Canon x2 Extender – Slap this between the above lens and your camera body and voila, you've got yourself a 140-400mm lens. It drops your maximum aperture and slows down the AF a bit but it's a great small piece of kit to extend your focal length with minimum sharpness reduction.

Lumix 24-105 f4 – A great all-around lens that gives you both a wide angle and a tele shot in one piece of kit. This lens features great image stabilisation as well, which comes in handy when shooting hyperlapse sequences.


There are so many photography filters on the market these days that it's a bit hard to choose! Recently I've been gifted a range of filters by the team at Polar Pro. I enjoy their products and have found minimal colour cast. When buying make sure to select the right model and filter thread for your lens.

Polar Pro 77mm Circular Polariser – This circular polariser is my daily driver.

Polar Pro 77mm 10 stop ND filter – For when it's bright as hell outside and you want to drag your shutter. This 10 stop (ND1000) filter blocks out an enormous amount of light with minimal colour cast. I also have the 5 stop model of this filter.

Motion Control

Timelapse motion control devices are not a necessity but they sure do add a lot of value to your timelapse production. It's easy to go over the top with these tools so I always advise the ‘less is more' approach when it comes to setting up moves.

Syrp Genie II 3-axis kit – Paired with the carbon fibre rail linked below this is currently my favourite device that allows you to create 3 axis moves (pan, tilt, slide). Check out my review of this Syrp motion control kit here.

Syrp Magic Carpet slider – This lightweight carbon fibre rail is small when packed down and incredibly sturdy when set up. Yes, these toys are pricey, but they're pricey for a reason!


All this kit needs legs to stand on. Below are my trusty tripods. I've used all three of them for years on end, with barely any issues. Yes, the odd spring or button goes missing but the convenience of the mounting plate and the build quality of the legs paired with the weight of the carbon fibre is a great combo.

Manfrotto 190Go! – This 4-stage carbon fibre tripod has served me well for years, all over the globe. The leg lock system is a joy to use and has lasted me much longer than I expected it to.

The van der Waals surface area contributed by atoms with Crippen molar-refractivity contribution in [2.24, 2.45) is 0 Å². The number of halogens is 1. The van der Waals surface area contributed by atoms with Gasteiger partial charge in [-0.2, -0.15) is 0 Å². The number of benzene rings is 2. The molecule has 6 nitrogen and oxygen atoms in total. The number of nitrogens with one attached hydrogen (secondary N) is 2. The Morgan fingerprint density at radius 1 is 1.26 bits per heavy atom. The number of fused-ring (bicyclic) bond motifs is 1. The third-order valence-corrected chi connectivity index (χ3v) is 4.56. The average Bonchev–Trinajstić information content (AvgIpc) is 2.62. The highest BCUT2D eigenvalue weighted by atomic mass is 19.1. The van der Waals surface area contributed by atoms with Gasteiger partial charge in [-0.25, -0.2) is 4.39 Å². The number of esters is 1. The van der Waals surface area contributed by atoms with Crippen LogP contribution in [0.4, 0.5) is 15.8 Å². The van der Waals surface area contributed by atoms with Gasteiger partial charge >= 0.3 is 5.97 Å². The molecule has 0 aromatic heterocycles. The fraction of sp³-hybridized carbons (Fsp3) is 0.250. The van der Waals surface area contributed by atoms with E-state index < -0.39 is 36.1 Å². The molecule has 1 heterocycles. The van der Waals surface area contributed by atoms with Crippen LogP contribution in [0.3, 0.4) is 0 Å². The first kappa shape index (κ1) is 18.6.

Manfrotto BeFree Carbon Fibre – This extremely small and lightweight tripod is one of my favourite tools. It barely weighs anything and actually fits inside a lot of camera bags. It comes with a handy carry bag and the ballhead can carry more weight than advertised, although don't blame me if yours fails. I've used it with my 1DXMkII and a 70-200. As long as you balance it right under the centre of mass of your setup you'll be fine. Disclaimer: the model I linked is the new version, I'm still using the older one. I'm assuming the new one is as good.

Manfrotto tabletop and micro ballhead – Combine these two products for an extremely small, lightweight and low setup that can carry a ton of weight. Carries the biggest setups and fits in any camera bag.

Camera bags

Full disclosure: I am an ambassador for F-stop. That being said, years ago I emailed them asking if I could review one of their bags because I thought they made the best product on the market. They ignored my email. Can you imagine how much fun it was when they hit me up years later asking to represent their brand?

F-Stop Ajna – I use this bag paired with the Large Pro ICU (listed below). It's the best camera bag I've ever used and I recommend it to every single person that ever asks about it.

F-Stop Pro Large ICU – This is the Internal Camera Unit. You put it in the camera bag or pack it in your checking luggage or use it however you want. I really like the build quality and the fact that you can swap out different ICUs in different bags.

F-Stop Dyota – This is a day-to-day backpack that has a camera gear compartment at the bottom half that you can access from the sides. It also features a laptop compartment that fits 15-inch laptops and has a weather resistant outside. The top bit rolls out and you'd be very surprised at how much gear you can fit in here!


There are a few other items that I use on a regular basis that don't fit in the above categories so they get their own category. How good.

Canon TC80-N3 – This is quite an expensive remote (also known as an intervalometer) but does the trick rain, hail or shine. I own 4 of these and they've never failed me.

Hahnel Captur Timer Pro – This is a wireless remote, make sure to get the right model for your camera!

Lens skirt – This is a must-have if you're ever shooting through glass balconies or windows. It blocks reflections and allows you to shoot otherwise impossible footage. It's lightweight and folds down and I never leave the house without it.

Zeiss lens cleaning kit – This is a nice little kit that should be in any camera bag.

Samsung T5 SSD – This solid-state drive is super fast, small and sturdy. Can't go without it.

That'll be it, for now, I'll keep adding things to this list as time goes on!

Timelapse software

Find out which timelapse software I use on this dedicated page here.